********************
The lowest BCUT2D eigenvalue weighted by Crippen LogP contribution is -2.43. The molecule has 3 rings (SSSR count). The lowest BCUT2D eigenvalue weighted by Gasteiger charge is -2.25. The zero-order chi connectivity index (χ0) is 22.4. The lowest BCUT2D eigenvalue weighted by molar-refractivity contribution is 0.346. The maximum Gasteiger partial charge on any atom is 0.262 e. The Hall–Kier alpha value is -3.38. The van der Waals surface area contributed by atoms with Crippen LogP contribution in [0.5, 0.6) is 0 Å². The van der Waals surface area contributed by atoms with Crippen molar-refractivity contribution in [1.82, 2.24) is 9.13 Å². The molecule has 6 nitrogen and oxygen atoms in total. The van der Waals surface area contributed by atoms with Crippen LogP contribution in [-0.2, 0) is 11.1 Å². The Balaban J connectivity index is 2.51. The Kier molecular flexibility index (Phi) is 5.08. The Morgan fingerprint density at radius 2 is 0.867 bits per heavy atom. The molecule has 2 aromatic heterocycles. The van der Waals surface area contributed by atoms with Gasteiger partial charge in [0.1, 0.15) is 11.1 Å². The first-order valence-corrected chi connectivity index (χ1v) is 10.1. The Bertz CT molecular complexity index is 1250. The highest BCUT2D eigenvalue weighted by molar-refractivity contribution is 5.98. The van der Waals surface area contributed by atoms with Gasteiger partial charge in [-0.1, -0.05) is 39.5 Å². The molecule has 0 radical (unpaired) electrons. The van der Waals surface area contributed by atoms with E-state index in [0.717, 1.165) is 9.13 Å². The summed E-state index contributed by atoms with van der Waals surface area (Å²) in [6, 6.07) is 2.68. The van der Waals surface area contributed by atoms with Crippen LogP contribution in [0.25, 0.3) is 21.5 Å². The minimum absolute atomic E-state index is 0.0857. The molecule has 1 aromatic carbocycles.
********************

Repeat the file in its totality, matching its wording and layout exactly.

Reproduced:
The lowest BCUT2D eigenvalue weighted by Crippen LogP contribution is -2.43. The molecule has 3 rings (SSSR count). The lowest BCUT2D eigenvalue weighted by Gasteiger charge is -2.25. The zero-order chi connectivity index (χ0) is 22.4. The lowest BCUT2D eigenvalue weighted by molar-refractivity contribution is 0.346. The maximum Gasteiger partial charge on any atom is 0.262 e. The Hall–Kier alpha value is -3.38. The van der Waals surface area contributed by atoms with Crippen LogP contribution in [0.5, 0.6) is 0 Å². The van der Waals surface area contributed by atoms with Crippen molar-refractivity contribution in [1.82, 2.24) is 9.13 Å². The molecule has 6 nitrogen and oxygen atoms in total. The van der Waals surface area contributed by atoms with Crippen LogP contribution in [-0.2, 0) is 11.1 Å². The Balaban J connectivity index is 2.51. The Kier molecular flexibility index (Phi) is 5.08. The Morgan fingerprint density at radius 2 is 0.867 bits per heavy atom. The molecule has 2 aromatic heterocycles. The van der Waals surface area contributed by atoms with Gasteiger partial charge in [0.1, 0.15) is 11.1 Å². The first-order valence-corrected chi connectivity index (χ1v) is 10.1. The Bertz CT molecular complexity index is 1250. The highest BCUT2D eigenvalue weighted by molar-refractivity contribution is 5.98. The van der Waals surface area contributed by atoms with Gasteiger partial charge in [-0.1, -0.05) is 39.5 Å². The molecule has 0 radical (unpaired) electrons. The van der Waals surface area contributed by atoms with E-state index in [0.717, 1.165) is 9.13 Å². The summed E-state index contributed by atoms with van der Waals surface area (Å²) in [6, 6.07) is 2.68. The van der Waals surface area contributed by atoms with Crippen LogP contribution in [0.25, 0.3) is 21.5 Å². The minimum absolute atomic E-state index is 0.0857. The molecule has 1 aromatic carbocycles.